etc Tpoly? ekda-avras evKvrjfJi&as '



ILIAD VI. 275

His halter broken, ranges o'er the plain

With stamping hoof, and seeks the flowing stream

Wherein he wont to bathe Exultant now

He tosses high his head, his mane around

Floats on his shoulders : bold in beauty's pride

His fleet limbs swiftly bear him to the haunt

And pasturage of horses Even so

Sped Paris Priam's son from Troy's high town,

In arms all glorious as the blazing sun,

Gay laughing, onward borne with speedy foot.

Hector, his godlike brother, he o'ertook

Full soon, ev'n as he turned to leave the spot

Where with his wife such converse he had held.

Whom godlike Alexander first addrest :

"Brother, I am a drag upon thy haste

By sloth, nor come I timely, as thou bad'st."

And answered Hector of the glancing plume :
"Dear brother, no man who should judge aright
Could scorn thy fighting prowess. Thou art brave,
But of thy own will slack and loth to war.
Whereat my heart is pained, oft as I hear
Reproaches cast on thee by sons of Troy,
Who bear in truth much labour for thy sake.
But go we now : all this in time to come
We may make good, if Zeus shall grant us grace
To the everliving gods of heaven to set
The bowl of freedom in our halls, when once
Achaia's well-greaved sons be chased from Troy."



1 8 2



IAIAAOZ H.



Kal Alavros



' V fl9 elTTcov 7rv\e(DV e^eaavro (fr
TCO ' a/jb 'AXe|fai>p09 KI aeX(eo9* eV 8' dpa



W9 Se ^eo? vavrrjcnv eekSopevoLcnv e
ovpoVy eVet ice /cd/Acoaiv ev^ecnr)^ eKdrycrLV
TTOVTOV ekavvowres, /ca^dra) 8' y?ro jvla \e\vvrai,,
W9 apa TW Tpcoeo-aLv e'eXSo/iei/otcri (fravyJTrjv.
e\eri)v o peis vlov 'ApijiOooio avatcros,
vaierdovTa Me^ecr^toz^, ov fcopvvrJTr)<;
'ApT; 1^009 Kal <&v\ofMe&ov(7a /3oc37rt9*
S' 'Htoz^^a /SaX' eyx 6 ^ o^voevn
avykv VTTO o-re^dvij^ ev^dX/cov, Xucre Be <yvla.
FXauA:o9 S' 'iTTTToXo^oto 7rat9, Av/clwv 0709 d
'I(f)ivoov /3d\e Sovpl Kara Kpareprjv vaulvrjv

, ITTTTWV e7rid\fj,evov wiceidwv,
' o 8* ef ILTTTTWV ^;ayu,a8t9 TreVe, XVJ/TO Se
roi)9 3' cw9 ouz/ evorjcre Oed y\av/coi)7rt,<; '
'Apyelovs oXercovTas evl /cpareprj va-pivr),
@7J pa /car Qv\v/j,7roio /caprjvcov dt^acra

"\\iOV 69 leprfv. T7J S' dl/T/05



ILIAD VII.

The single combat of Hector and Aj'ax.

THUS glorious Hector spake, and from the gates
Rushed forth upon the field, and with him went
His brother Alexander, both in soul
On deeds of war and battle hotly bent.
And as to mariners a welcome boon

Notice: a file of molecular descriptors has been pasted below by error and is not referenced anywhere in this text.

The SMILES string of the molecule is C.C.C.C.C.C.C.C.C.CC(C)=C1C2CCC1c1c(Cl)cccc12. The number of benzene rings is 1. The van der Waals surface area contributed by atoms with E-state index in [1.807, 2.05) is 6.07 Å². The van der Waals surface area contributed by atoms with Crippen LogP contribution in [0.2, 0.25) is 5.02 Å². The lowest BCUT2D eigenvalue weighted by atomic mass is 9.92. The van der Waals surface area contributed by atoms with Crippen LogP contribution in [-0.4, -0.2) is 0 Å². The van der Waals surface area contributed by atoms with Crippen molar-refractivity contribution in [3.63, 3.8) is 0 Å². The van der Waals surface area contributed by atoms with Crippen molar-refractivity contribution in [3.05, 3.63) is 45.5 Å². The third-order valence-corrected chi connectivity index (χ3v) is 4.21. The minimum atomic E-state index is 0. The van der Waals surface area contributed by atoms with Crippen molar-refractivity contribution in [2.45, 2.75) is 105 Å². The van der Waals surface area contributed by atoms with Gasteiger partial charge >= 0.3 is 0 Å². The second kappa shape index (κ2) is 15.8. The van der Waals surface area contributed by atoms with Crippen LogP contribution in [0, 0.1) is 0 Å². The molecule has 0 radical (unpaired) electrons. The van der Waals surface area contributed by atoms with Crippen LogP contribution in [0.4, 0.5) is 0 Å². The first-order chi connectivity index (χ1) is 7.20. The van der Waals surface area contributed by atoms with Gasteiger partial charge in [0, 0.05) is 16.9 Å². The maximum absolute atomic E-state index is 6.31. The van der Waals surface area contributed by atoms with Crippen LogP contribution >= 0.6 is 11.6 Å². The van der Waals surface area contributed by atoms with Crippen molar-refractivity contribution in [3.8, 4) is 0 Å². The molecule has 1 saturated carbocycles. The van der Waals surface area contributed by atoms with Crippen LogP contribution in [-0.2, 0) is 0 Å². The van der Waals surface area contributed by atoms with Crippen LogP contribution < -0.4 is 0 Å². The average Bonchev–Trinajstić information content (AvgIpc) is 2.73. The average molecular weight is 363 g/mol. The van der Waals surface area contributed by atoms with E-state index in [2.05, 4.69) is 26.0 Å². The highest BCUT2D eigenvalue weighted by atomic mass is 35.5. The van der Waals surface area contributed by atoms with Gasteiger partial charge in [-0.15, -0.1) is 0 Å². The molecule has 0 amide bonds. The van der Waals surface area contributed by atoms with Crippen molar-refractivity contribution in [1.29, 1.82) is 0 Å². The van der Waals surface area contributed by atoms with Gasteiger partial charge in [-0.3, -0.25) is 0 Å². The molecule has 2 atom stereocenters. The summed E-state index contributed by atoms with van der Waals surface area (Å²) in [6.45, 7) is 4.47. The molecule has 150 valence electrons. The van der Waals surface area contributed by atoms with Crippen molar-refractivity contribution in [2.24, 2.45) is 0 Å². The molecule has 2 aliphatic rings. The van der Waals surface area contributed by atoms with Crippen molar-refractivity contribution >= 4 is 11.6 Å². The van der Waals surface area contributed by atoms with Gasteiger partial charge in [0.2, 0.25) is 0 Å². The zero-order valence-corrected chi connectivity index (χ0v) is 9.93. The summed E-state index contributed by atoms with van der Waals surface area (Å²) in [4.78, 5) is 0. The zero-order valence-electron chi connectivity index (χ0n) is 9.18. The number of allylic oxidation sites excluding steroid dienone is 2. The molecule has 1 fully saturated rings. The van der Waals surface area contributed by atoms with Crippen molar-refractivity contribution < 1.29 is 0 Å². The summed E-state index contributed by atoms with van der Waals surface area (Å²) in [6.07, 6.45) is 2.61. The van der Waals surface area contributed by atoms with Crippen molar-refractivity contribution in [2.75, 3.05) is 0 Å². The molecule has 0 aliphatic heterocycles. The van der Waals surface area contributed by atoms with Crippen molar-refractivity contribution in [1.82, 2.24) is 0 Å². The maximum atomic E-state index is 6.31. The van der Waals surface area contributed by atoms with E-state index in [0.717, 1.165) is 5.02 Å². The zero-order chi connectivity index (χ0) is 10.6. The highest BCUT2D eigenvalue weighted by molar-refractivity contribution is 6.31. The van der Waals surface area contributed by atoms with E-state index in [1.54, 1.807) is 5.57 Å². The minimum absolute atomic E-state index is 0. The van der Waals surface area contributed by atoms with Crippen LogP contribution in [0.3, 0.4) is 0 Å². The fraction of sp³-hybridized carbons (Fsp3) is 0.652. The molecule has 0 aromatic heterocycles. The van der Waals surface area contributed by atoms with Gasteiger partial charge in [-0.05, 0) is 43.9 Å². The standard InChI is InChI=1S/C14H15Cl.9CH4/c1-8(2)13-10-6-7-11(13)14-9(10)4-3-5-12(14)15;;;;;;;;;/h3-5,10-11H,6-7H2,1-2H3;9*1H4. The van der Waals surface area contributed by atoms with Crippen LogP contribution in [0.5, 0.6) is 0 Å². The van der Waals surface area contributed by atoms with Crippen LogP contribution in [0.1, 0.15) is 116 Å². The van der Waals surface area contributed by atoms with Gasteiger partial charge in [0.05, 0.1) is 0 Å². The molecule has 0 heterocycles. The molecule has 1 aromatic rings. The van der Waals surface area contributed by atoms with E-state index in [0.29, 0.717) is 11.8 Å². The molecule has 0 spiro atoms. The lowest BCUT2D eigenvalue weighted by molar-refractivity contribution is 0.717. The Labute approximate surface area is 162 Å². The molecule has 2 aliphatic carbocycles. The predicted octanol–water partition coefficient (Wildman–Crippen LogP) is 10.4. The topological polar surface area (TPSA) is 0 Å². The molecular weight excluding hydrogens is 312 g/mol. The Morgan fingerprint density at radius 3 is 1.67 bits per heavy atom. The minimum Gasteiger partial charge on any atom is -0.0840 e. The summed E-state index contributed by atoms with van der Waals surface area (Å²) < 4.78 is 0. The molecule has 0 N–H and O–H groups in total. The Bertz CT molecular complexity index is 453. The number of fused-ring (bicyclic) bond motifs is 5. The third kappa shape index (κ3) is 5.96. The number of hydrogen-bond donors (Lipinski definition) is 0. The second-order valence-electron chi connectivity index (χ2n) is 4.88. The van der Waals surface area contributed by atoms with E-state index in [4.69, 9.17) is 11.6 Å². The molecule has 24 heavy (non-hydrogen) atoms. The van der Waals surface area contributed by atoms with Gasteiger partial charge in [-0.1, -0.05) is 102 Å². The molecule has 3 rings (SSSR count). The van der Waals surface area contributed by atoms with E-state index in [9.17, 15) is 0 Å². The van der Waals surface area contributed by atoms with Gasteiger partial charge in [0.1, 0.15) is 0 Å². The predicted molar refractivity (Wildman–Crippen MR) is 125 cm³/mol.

Heaven sends a following gale, when weary worn
Smiting the sea with polished pine-wood blades,
And failing limbs with toil are all unstrung :
So welcome to the Trojans came the twain.

There slew they foemen each. By Paris fell
Menesthius son of Areithoiis
A royal sire, who dwelt in Arnd's town ;
Him to club-wielding Areithoiis
Phylomedusa bare, his large-eyed queen.
And Hector struck Eioneus with lance
Of beech- wood, 'neath the helmet's brazen brim,
Upon the neck, and loosed in death his limbs.
But Glaucus offspring of Hippolochus,
Leader of Lycian men, struck with the spear
Iphinoiis amid the stubborn fight,
The son of Dexias, who but now had leapt
On his fleet steeds : his shoulder smit, he fell
From car to earth, his failing limbs unstrung.

These when Athene*, stern-eyed goddess, marked
Slaying the Argives in the stubborn fight,
Swift from Olympus' heights she darted down
To sacred Ilion ; where to meet her moved



278 IAIAA02 H.



e /3ov\ro VI/CTJV.
TO> 76 avvavreaO^v Trapd
TJV Trporepos TrpocreeiTre aval; A^09 vios '
"r/TTTe (TV &rj av pefiavla, Ato9 Ovyarep fj,eyd\oio,
17X^6? aTr' Qi>\i}fJL'jTOio ) ^670.5 Se <re 6vfj,o<$ avfj/cev ; 25
^ a/a S?) Aai/aotcrt fJ,d%r]s erepaX/cea vl/crjv
8a>9, ?rel ou rt T/acSa? aTroXXu/z-e^ou? eXealpeis.
aXX' et /Aot ri iridoio, TO /cev ?raXi) /cep&tov elij.
vvv [lev TravcTcofjLev 7r6\e/jLov Kal SrjLorrjra,
0-rjn.epov' varepov avre pa^rjcrovr ', et9 o A:C Teicpwp 30

evpwcriv, eTrel cS? (j>i\ov CTrXero 0v/j,a>
ddavdrrjai,, SiairpaOeeiv roSe ao-rv"
rov 8* avre Trpo&eeiTre 6ea y\av/ca)7rt,s 'A0rjvrj'
" w8' eara), ercdepye' rd yap (frpoveovaa Kal avrrj
fj\6ov CLTT Ov\v/JL7roLO fjU6Ta Tpc3a? A:al 'A^atoi;?. 35

dXX' a7e, 7rc5? /JbejJbovas iroXe/JLov /caTaTravaefjiev avSpatv;"

Trjv 8' avre TTpoa-eeLire ava% Aio? u/o? '
" f/ E/CTO/3O9 opera) [lev /cparepov
r)v TWO, irov Aavacov r rrpoKa\i(TO'erai, ol66ev 0*09
avriftiov fjLaxe<raa-0ai, eV
o? e A:' dyaaa-d/jLevo
otoi/ eTTOpaeiav TroXe/At^eyLtey r/ E/cropt
W9 e^ar', oi;8' aTrUhpre Bed



fiov\r}v, r) pa Oeolaiv tyijvSave pqnotwur. 45

Trap' f/ E/tTo/)' to}i/, at

f /e HpidjjLoio, Atl
y yu-ot iriBoio] Kao-lyvrjTO?



ILIAD VII. 279

Apollo who from Pergamos above

Looked out and wished the victory to Troy.

Beside the oak those twain together met :

And first spake king Apollo son of Zeus :

"Why now again art from Olympus come,

Thou daughter of great Zeus, in eager haste,

Stirred by thy mighty soul? Is it to give